The Mourtray Family. A Novel …

London: Printed by Millar Ritchie … for R. Faulder … 1800.

4 vols., 12mo, pp. [2], 299, 1]; [2], 281, [1]; [2], 276; [2], 276; one or two gatherings beginning to spring, else a fine copy in contemporary half calf over marbled boards, spines with red morocco labels; Downshire monogram.


US $3102€2890

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First edition of the penultimate novel by Elizabeth Hervey (c. 1748–1820), elder half-sister of the writer William Beckford – her father, Francis Marsh, had died and her mother Maria (née Hamilton) remarried another Jamaica plantation owner, William Beckford senior, who also died in 1770. Maria Beckford was therefore a powerful influence on both children and as a young woman Elizabeth was considered quite the intellectual equal of her younger brother. She married Colonel Hervey in 1774 and moved abroad, but on his death in 1778 she returned and published several novels – Melissa and Marcia (1788), Louisa (1790), The History of Ned Evans (1796) and The Church of Saint Siffrid (1797). The Mourtray Family was her last in this run, and nothing more followed until the final publication of Amabel (1814), where she finally dropped the mask of anonymity.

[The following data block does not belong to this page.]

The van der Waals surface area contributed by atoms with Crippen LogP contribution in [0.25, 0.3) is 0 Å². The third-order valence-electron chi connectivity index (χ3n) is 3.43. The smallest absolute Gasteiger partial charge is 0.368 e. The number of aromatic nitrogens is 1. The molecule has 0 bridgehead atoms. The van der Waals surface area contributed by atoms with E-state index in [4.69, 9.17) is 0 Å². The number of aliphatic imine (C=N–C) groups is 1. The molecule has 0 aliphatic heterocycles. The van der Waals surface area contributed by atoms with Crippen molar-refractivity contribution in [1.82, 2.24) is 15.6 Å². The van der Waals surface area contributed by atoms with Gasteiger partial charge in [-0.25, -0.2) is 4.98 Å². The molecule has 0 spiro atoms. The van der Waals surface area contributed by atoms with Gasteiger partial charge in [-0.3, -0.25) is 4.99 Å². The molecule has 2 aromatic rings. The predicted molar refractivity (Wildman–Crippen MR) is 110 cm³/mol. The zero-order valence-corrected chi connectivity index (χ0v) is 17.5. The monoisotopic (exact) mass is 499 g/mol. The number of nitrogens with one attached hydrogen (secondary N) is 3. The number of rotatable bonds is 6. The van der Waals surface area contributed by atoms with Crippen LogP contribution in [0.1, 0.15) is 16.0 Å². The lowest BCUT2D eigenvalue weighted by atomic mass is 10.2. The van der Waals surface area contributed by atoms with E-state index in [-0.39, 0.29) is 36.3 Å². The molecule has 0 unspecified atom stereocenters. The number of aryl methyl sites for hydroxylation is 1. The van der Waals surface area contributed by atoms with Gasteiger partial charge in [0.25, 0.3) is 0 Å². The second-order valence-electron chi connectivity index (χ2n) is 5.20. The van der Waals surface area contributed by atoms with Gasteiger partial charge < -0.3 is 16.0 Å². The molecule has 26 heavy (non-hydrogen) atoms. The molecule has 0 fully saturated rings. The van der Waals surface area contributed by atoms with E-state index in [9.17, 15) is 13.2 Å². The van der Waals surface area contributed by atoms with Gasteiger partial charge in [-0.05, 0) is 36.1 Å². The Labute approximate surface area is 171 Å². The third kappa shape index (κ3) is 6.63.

The novel is a more solemn piece than its predecessors, ending with a round-up of how the good end happily and the bad unhappily, and concluding that the fate of the various family members ‘evinces that, on the proper regulation of our passions, our fate chiefly depends’.

Provenance: from the library of Mary Hill (née Sandys, 1764–1836), Marchioness of Downshire and later Baroness Sandys, a wealthy heiress, society hostess, and literary patron who married the young but ill-fortuned politician Arthur Hill in 1786. Raised by her uncle, one of Samuel Johnson’s ‘Streatham worthies’, she became a friend of both the Prince of Wales and Mrs Fitzherbert, and once entertained the Prince for four days at the family seat of Ombersley. She built up a fine collection of contemporary fiction, mostly by women, to add to the family library.

Garside 1800:42, noting further editions in 1810 and 1814, and a French translation in 1802.

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